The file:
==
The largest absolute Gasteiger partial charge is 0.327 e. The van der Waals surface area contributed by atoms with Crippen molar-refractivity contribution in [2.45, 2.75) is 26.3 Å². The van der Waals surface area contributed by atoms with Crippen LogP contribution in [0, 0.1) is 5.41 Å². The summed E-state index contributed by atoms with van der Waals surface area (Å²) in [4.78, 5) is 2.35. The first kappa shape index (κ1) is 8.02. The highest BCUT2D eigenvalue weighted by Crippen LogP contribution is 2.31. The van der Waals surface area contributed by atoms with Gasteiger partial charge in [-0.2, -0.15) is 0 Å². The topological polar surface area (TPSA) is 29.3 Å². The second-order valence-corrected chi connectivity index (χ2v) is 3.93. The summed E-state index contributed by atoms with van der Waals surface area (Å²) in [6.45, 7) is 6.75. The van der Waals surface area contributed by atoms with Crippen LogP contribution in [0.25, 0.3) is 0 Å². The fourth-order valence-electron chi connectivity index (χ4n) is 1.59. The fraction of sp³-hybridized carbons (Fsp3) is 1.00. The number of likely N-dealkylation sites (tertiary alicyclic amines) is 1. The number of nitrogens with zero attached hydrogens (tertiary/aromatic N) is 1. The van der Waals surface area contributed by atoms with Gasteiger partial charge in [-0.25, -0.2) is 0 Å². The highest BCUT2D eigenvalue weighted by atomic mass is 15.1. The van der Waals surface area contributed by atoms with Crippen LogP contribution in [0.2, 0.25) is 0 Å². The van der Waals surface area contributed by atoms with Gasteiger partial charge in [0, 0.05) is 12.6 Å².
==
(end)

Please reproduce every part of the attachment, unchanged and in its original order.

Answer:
The largest absolute Gasteiger partial charge is 0.327 e. The van der Waals surface area contributed by atoms with Crippen molar-refractivity contribution in [2.45, 2.75) is 26.3 Å². The van der Waals surface area contributed by atoms with Crippen LogP contribution in [0, 0.1) is 5.41 Å². The summed E-state index contributed by atoms with van der Waals surface area (Å²) in [4.78, 5) is 2.35. The first kappa shape index (κ1) is 8.02. The highest BCUT2D eigenvalue weighted by Crippen LogP contribution is 2.31. The van der Waals surface area contributed by atoms with Gasteiger partial charge in [-0.2, -0.15) is 0 Å². The topological polar surface area (TPSA) is 29.3 Å². The second-order valence-corrected chi connectivity index (χ2v) is 3.93. The summed E-state index contributed by atoms with van der Waals surface area (Å²) in [6.45, 7) is 6.75. The van der Waals surface area contributed by atoms with Crippen LogP contribution in [0.25, 0.3) is 0 Å². The fourth-order valence-electron chi connectivity index (χ4n) is 1.59. The fraction of sp³-hybridized carbons (Fsp3) is 1.00. The number of likely N-dealkylation sites (tertiary alicyclic amines) is 1. The number of nitrogens with zero attached hydrogens (tertiary/aromatic N) is 1. The van der Waals surface area contributed by atoms with Gasteiger partial charge in [-0.25, -0.2) is 0 Å². The highest BCUT2D eigenvalue weighted by atomic mass is 15.1. The van der Waals surface area contributed by atoms with Crippen LogP contribution in [0.2, 0.25) is 0 Å². The van der Waals surface area contributed by atoms with Gasteiger partial charge in [0, 0.05) is 12.6 Å².